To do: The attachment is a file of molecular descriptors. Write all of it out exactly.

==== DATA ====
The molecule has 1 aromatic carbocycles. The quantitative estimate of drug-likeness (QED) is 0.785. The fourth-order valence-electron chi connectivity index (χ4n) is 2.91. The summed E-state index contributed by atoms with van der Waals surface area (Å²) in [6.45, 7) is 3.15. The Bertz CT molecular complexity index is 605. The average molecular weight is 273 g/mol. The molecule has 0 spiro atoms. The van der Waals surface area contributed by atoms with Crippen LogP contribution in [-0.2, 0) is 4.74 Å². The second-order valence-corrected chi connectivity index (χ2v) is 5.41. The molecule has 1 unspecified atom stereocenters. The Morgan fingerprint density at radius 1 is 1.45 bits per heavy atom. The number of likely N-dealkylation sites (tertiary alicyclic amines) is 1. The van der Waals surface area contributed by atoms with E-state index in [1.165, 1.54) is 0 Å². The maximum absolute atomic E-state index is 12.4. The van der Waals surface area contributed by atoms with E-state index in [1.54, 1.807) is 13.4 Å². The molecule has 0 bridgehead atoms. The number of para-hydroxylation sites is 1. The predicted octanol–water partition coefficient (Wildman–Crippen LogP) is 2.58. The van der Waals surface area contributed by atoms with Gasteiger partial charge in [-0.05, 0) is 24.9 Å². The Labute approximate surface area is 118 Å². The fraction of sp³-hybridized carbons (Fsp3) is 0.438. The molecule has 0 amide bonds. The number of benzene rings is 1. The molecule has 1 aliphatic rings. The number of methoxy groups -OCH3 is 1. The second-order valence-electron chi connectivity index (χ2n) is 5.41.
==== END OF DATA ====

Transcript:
The molecule has 1 aromatic carbocycles. The quantitative estimate of drug-likeness (QED) is 0.785. The fourth-order valence-electron chi connectivity index (χ4n) is 2.91. The summed E-state index contributed by atoms with van der Waals surface area (Å²) in [6.45, 7) is 3.15. The Bertz CT molecular complexity index is 605. The average molecular weight is 273 g/mol. The molecule has 0 spiro atoms. The van der Waals surface area contributed by atoms with Crippen LogP contribution in [-0.2, 0) is 4.74 Å². The second-order valence-corrected chi connectivity index (χ2v) is 5.41. The molecule has 1 unspecified atom stereocenters. The Morgan fingerprint density at radius 1 is 1.45 bits per heavy atom. The number of likely N-dealkylation sites (tertiary alicyclic amines) is 1. The van der Waals surface area contributed by atoms with E-state index in [1.165, 1.54) is 0 Å². The maximum absolute atomic E-state index is 12.4. The van der Waals surface area contributed by atoms with E-state index in [1.54, 1.807) is 13.4 Å². The molecule has 0 bridgehead atoms. The number of para-hydroxylation sites is 1. The predicted octanol–water partition coefficient (Wildman–Crippen LogP) is 2.58. The van der Waals surface area contributed by atoms with Gasteiger partial charge in [-0.05, 0) is 24.9 Å². The Labute approximate surface area is 118 Å². The fraction of sp³-hybridized carbons (Fsp3) is 0.438. The molecule has 0 amide bonds. The number of benzene rings is 1. The molecule has 1 aliphatic rings. The number of methoxy groups -OCH3 is 1. The second-order valence-electron chi connectivity index (χ2n) is 5.41.